Five mechanisms for epigenetic alterations in breast cancers are summarized in Figure 1. Each alteration involves many enzymes inducing methylation or acetylation which are not separate mechanisms and the enzymes do not act alone. Several enzymes act at a promoter simultaneously such as hypermethylation at the CpG islands found in estrogen response element (ERE) promoters. When ligand- (L-) bonded ERα dimerizes, the L-ERα dimer complexes act as transcription factors and bind to the ERE promoters. Ligands could be E2, phytoestrogen, PhIP, and so forth. The dimer may recruit DNMTs which catalyze the transfer of methyl groups from SAM to 5′-cytosine on CpG islands. Other enzymes could be recruited to the region by L-ERα dimers which activate DNA demethylases to act simultaneously to increase gene expression of proto-oncogenes and genes involved in cell growth. L-ERα dimers may also recruit SWI/SNF and HATs to the ERE promoter region. Histone demethylases such as JMJD2B and histone methyltransferases HMTs are enzymes which demethylate histones, for example, lysine residues on histones H3 and/or H4 to make the chromatin accessible to transcription factors and enzymes.
- T. J. Key, P. K. Verkasalo, and E. Banks, “Epidemiology of breast cancer,” Lancet Oncology, vol. 2, no. 3, pp. 133–140, 2001.
- K. McPherson, C. M. Steel, and J. M. Dixon, “ABC of breast diseases: breast cancer-epidemiology, risk factors, and genetics,” British Medical Journal, vol. 321, no. 7261, pp. 624–628, 2000.
- J. Veeck and M. Esteller, “Breast cancer epigenetics: from DNA methylation to microRNAs,” Journal of Mammary Gland Biology and Neoplasia, vol. 15, no. 1, pp. 5–17, 2010.
- A. P. Bird, “CpG-rich islands and the function of DNA methylation,” Nature, vol. 321, no. 6067, pp. 209–213, 1986.
- R. M. Millis, “Epigenetics and hypertension,” Current Hypertension Reports, vol. 13, no. 11, pp. 21–28, 2011.
- M. Esteller, “CpG island hypermethylation and tumor suppressor genes: a booming present, a brighter future,” Oncogene, vol. 21, no. 35, pp. 5427–5440, 2002.
- C. Nguyen, G. Liang, T. T. Nguyen et al., “Susceptibility of nonpromoter CpG islands to de novo methylation in normal and neoplastic cells,” Journal of the National Cancer Institute, vol. 93, no. 19, pp. 1465–1472, 2001.
- S. M. Meeran, A. Ahmed, and T. O. Tollefsbol, “Epigenetic targets of bioactive dietary components for cancer prevention and therapy,” Clinical Epigenetics, pp. 1–16, 2010.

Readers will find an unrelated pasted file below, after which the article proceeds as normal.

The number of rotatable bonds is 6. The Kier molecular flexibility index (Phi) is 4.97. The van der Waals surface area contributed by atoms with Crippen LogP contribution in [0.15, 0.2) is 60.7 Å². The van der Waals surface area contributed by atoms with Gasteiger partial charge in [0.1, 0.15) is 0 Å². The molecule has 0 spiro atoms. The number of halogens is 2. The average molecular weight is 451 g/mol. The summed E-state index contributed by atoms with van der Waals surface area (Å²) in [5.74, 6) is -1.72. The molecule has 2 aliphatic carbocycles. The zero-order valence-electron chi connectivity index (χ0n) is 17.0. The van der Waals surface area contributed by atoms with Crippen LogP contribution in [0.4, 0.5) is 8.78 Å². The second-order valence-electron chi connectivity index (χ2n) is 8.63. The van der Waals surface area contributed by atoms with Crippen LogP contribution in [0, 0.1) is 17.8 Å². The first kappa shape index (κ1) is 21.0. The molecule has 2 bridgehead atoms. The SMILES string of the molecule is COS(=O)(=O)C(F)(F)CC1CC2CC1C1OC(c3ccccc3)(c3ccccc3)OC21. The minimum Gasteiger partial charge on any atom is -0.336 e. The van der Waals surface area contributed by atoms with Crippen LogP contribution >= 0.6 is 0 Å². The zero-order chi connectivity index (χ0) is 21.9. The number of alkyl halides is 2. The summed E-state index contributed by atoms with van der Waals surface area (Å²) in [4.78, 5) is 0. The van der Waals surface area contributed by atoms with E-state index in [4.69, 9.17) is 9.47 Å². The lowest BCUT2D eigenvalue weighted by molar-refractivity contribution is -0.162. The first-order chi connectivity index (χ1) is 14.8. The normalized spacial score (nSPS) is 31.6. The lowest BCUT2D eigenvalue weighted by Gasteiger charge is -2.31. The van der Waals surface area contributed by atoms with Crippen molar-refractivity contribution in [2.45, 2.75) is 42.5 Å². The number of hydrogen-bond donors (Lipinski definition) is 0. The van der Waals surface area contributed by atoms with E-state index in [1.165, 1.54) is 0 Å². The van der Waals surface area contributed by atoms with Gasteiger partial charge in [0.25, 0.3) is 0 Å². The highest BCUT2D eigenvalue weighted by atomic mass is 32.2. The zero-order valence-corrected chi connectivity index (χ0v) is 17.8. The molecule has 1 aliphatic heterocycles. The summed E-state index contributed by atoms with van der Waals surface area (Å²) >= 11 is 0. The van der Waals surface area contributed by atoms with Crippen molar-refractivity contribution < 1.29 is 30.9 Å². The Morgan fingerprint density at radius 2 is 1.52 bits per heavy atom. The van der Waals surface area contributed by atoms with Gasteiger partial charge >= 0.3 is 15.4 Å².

- A. M. Dworkin, T. H. M. Huang, and A. E. Toland, “Epigenetic alterations in the breast: implications for breast cancer detection, prognosis and treatment,” Seminars in Cancer Biology, vol. 19, no. 3, pp. 165–171, 2009.
- S. B. Baylin, J. G. Herman, J. R. Graff, P. M. Vertino, and J. P. Issa, “Alterations in DNA methylation: a fundamental aspect of neoplasia,” Advances in Cancer Research, vol. 72, pp. 141–196, 1997.
- S. Mishra, S. P. Dwivedi, and R. B. Singh, “A review on epigenetic effect of heavy metal carcinogens on human health,” The Open Nutraceuticals Journal, vol. 3, pp. 188–193, 2010.
- H. Cedar and Y. Bergman, Epigenetic Silencing during Early Lineage Commitment, Harvard Stem Cell Institute, Cambridge, Mass, USA, 2009, StemBook, http://www.ncbi.nlm.nih.gov/bookshelf/br.fcgi?book=stembook&part=epigeneticsilencing.
- R. Michaelson-Cohen, I. Keshet, R. Straussman, M. Hecht, H. Cedar, and U. Beller, “Genome-wide de novo methylation in epithelial ovarian cancer,” International Journal of Gynecological Cancer, vol. 21, no. 2, pp. 269–279, 2011.
- R. Straussman, D. Nejman, D. Roberts et al., “Developmental programming of CpG island methylation profiles in the human genome,” Nature Structural and Molecular Biology, vol. 16, no. 5, pp. 564–571, 2009.
- S. Dedeurwaerder, D. Fumagalli, and F. Fuks, “Unravelling the epigenomic dimension of breast cancers,” Current Opinion in Oncology, vol. 23, no. 6, pp. 559–565, 2011.
- C. Thomas and J. A. Gustafsson, “The different roles of ER subtypes in cancer biology and therapy,” Nature Reviews Cancer, vol. 11, no. 8, pp. 597–608, 2011.
- V. K. Hill, C. Ricketts, I. Bieche et al., “Genome-wide DNA methylation profiling of CpG islands in breast cancer identifies novel genes associated with tumorigenicity,” Cancer Research, vol. 71, no. 8, pp. 2988–2999, 2011.
- G. C. Hon, R. D. Hawkins, O. L. Caballero et al., “Global DNA hypomethylation coupled to repressive chromatin domain formation and gene silencing in breast cancer,” Genome Research, vol. 22, no. 2, pp. 246–258, 2012.
- J. Hatae, N. Takami, H. Lin, A. Honda, and R. Inoue, “17beta-Estradiol-induced enhancement of estrogen receptor biosynthesis via MAPK pathway in mouse skeletal muscle myoblasts,” The Journal of Physiological Sciences, vol. 59, no. 3, pp. 181–190, 2009.
- J. G. Moggs and G. Orphanides, “Estrogen receptors: orchestrators of pleiotropic cellular responses,” EMBO Reports, vol. 2, no. 9, pp. 775–781, 2001.
- Q. Wu, K. L. Chambliss, S. Oltmann et al., “Non-nuclear estrogen receptor α signaling promotes cardiovascular protection but not uterine or breast cancer growth in mice,” Journal of Clinical Investigation, vol. 120, no. 7, pp. 2319–2330, 2010.
- S. Ali and R. C. Coombes, “Estrogen receptor α in human breast cancer: occurrence and significance,” Journal of Mammary Gland Biology and Neoplasia, vol. 5, no. 3, pp. 271–281, 2000.